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This eBook from the Gutenberg Project consists of approximately 171 pages of information about Vain Fortune.

’But do you think that my refusal to marry him had anything to do with his death?’

’Oh no, Emily; a fit of apoplexy, with a man of his age, generally ends fatally.’

’Even if I had known it all beforehand I don’t think I could have acted differently.  I could not have married him.  Indeed I couldn’t, Julia, not even if I knew I should save his life by doing so.  I daresay it is very wicked of me, but——­’

’Dearest Emily, you must not give way to such thoughts; you did quite right in refusing to marry Mr. Burnett.  It was very wrong of him even to think of asking you, and if he had lived he would have seen how wrong it was of him to desire such a thing.’

’If he had lived!  But then he didn’t live, not even long enough to forgive me, and when we think of how much he suffered—­I don’t mean in dying, you say he passed away quietly, but all this last month how heart-broken he looked!  You remember when he sat at the head of the table, never speaking to us, and how frightened I was lest I should meet him on the stairs; I used to stand at the door of my room, afraid to move.  I know he suffered, poor old man.  I was very, very sorry for him.  Indeed I was, Julia, for I’m not selfish, and when I think now that he died without forgiving me, I feel, I feel—­oh, I feel as if I should like to die myself.  Why do such things happen to me?  I feel just as miserable now as I used to when I lived with father and mother, who could not agree.  I have often told you how miserable I was then, but I don’t think you ever quite understood.  I feel just the same now, just as if I never wanted to see any one or anything again.  I was so unhappy when I was a child, they thought I would die, and I should have died if I had remained listening to father and mother any longer. ...  Every one thought I was so lucky when Mr. Burnett decided to adopt me and leave me all his money, and he has done that, poor old man, so I suppose I should be happy; but I’m not.’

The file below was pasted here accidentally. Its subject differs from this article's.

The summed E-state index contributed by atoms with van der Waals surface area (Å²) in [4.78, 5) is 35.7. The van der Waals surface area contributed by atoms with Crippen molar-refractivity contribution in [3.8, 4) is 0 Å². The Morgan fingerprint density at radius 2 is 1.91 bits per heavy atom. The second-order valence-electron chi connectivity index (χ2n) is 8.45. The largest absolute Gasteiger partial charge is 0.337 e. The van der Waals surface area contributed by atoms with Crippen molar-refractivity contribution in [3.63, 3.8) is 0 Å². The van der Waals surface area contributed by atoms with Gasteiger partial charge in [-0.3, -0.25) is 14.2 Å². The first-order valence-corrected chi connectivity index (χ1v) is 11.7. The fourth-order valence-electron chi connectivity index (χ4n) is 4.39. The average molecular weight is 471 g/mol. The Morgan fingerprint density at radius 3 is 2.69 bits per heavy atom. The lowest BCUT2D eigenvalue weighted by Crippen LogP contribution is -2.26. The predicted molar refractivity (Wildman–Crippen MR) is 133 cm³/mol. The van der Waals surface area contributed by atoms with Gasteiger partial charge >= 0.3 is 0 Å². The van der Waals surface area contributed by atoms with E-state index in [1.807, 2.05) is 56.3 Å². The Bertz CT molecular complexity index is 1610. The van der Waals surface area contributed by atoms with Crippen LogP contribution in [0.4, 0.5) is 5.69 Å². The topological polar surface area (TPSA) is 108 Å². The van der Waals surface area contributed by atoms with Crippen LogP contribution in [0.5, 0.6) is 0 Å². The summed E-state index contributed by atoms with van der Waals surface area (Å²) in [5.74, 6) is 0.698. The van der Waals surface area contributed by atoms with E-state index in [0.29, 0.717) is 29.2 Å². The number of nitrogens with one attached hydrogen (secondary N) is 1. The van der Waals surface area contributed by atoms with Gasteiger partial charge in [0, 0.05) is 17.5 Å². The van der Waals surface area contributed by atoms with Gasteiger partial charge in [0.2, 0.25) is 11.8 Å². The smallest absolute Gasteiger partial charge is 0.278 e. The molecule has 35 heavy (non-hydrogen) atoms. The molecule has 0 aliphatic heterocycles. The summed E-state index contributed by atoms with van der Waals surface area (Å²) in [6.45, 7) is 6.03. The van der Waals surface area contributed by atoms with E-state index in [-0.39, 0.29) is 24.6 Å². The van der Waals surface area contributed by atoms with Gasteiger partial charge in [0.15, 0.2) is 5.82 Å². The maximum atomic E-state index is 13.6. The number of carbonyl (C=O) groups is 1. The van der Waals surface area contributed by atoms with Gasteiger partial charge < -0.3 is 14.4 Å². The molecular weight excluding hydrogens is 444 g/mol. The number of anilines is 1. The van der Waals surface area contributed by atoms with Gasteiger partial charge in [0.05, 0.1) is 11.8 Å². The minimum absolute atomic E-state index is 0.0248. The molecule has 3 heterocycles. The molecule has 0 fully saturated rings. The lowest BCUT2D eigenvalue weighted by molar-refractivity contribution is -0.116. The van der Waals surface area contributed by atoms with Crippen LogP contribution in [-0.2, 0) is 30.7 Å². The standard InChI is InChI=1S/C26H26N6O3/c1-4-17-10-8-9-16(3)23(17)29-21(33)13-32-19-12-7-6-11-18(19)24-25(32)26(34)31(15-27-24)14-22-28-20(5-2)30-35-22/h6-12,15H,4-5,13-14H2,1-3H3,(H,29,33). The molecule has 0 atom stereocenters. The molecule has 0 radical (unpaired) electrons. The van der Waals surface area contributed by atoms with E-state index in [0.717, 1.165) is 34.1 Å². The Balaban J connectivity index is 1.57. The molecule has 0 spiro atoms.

The girl’s eyes turned instinctively towards the window and rested for a moment on the fair, green prospects of the park.

’I hated to listen to father and mother quarrelling, but I loved them, and I had not been here a year before father died, and darling mother was not long following him—­only six months.  Then I had no one:  a few distant relatives, whom I knew nothing of, whom I did not care for, so I gave all my love to Mr. Burnett.  He was so good to me; he never denied me anything; he gave me everything, even you, dearest Julia.  When he thought I wanted a companion, he found you for me.  I learnt to love you.  You became my best and dearest friend.  Then things seemed to brighten up, and I thought I was happy, when all this dreadful trouble came upon us.  Don’t let’s speak of it more than we can help.  I often wished myself dead.  Didn’t you, Julia?’

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